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By Associated Press

Members of a Spanish terror cell bought knives and an ax between the first and second fatal attacks in the country's Catalonia region last week, court documents show.

The detail came to light on Tuesday as National Court Judge Fernando Andreu issued orders to jail two of the surviving suspects without bail and provisionally freed another.

A fourth suspect was ordered held in police custody for another 72 hours.

Fifteen innocent people were killed in the vehicle attacks in Barcelona and the seaside town of Cambrils. In addition, the Barcelona attacker and five suspects in the Cambrils attack were killed by police.

The documents say the cell was forced to improvise or carry out alternate plans of violence after the house where they were making bombs exploded on Wednesday night.

The judge said in the order released by the National Court late Tuesday: "The blast truncated the initial plan of the terrorists and precipitated the succession of subsequent events."

Thirteen people were killed when Younes Abouyaaqoub, 22, allegedly drove a van through Barcelona's crowded Las Ramblas promenade on Thursday. Police say he then hijacked a car and fatally stabbed its driver while making his getaway.

Abouyaaqoub was fatally shot by Catalan police on Monday. Police said that when Abouyaaqoub was confronted near a vineyard he opened his shirt and shouted "Allahu Akbar" while wearing a suspicious belt, and police shot him.

Officials have said that Abouyaaqoub was part of a 12-man extremist cell, along with an imam who was one of two people killed in a house explosion in Alacanar, a town around 100 miles southwest of Barcelona.

Mohamed Houli Chemlal, one of four arrested in relation to the terrorist attacks in Catalonia, is taken to the Audiencia Nacional court on August 22, 2017 in Madrid, Spain. J.J.Guillen / EPA

Five of the 12 suspects were shot dead by police in the seaside town of Cambrils, where a second vehicle attack left one pedestrian dead hours after the Barcelona van attack.

Andreu said there was enough evidence to hold 21-year-old Mohamed Houli Chemlal and 28-year-old Driss Oukabir on preliminary charges of causing homicides and injuries of terrorist nature and of belonging to a terrorism organization.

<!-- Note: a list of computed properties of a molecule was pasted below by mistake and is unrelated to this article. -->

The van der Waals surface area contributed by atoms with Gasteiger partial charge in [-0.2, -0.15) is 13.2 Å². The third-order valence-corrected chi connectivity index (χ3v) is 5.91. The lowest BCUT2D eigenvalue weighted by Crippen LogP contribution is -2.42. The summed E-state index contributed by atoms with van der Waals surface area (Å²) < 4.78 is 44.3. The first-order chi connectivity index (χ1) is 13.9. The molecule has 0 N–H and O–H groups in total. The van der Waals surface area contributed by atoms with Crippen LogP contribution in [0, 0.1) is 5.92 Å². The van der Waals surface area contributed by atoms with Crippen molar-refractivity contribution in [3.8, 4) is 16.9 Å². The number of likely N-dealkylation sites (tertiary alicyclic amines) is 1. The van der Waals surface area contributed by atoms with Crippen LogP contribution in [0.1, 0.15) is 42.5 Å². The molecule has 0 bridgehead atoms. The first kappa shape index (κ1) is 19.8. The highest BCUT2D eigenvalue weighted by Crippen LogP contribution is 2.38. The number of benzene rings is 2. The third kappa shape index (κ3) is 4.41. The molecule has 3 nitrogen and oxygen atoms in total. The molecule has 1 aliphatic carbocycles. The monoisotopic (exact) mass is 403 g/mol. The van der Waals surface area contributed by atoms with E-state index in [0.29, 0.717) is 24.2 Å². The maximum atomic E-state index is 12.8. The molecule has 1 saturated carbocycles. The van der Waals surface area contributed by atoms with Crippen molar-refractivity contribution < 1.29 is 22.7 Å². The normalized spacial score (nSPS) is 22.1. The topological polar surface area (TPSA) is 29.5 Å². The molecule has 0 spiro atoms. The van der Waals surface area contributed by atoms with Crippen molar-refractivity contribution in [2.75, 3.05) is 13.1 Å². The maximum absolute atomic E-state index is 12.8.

The judge also said in a document seen by The Associated Press that Houli Chemlal also was held for dealing with explosives.

And Sahl El Karib, the owner of a cybercafé in Ripoll, the Pyrenees hometown to most of the members of the alleged cell, was ordered to remain in custody under arrest for at least 72 more hours while police inquiries continue.

Meanwhile, the judged ruled the evidence to keep holding suspect Mohamed Aalla was "not solid enough," and he was freed.

Related: Spain Terror Attacks Put Muslims in Catalonia Under Harsh Spotlight

Chemlal and Oukabir identified the imam as Abdelbaki Es Satty and said he was the ideologist of the 12-man cell, a Spanish judicial official said.

Driss Oukabir, one of four arrested in relation to the terrorist attacks in Catalonia, is taken to the Audiencia Nacional court on August 22, 2017 in Madrid, Spain.J.J.Guillen / EPA

Es Satty and another man accidentally blew themselves up while preparing explosives in a house in the coastal town of Alcanar, around 100 miles southwest of Barcelona, officials said.

In the Alcanar house, police found 100 tanks of butane gas and materials to make TATP, an explosive frequently used in attacks by the terror group ISIS. The terror group has claimed responsibility for the attacks in Barcelona and in Cambrils.

Oukabir and the other two surviving suspects who testified Tuesday, Aalla and El Karib, denied being part of the cell, said the court official, who was not authorized to speak about ongoing cases and requested anonymity.

NBC News contributed.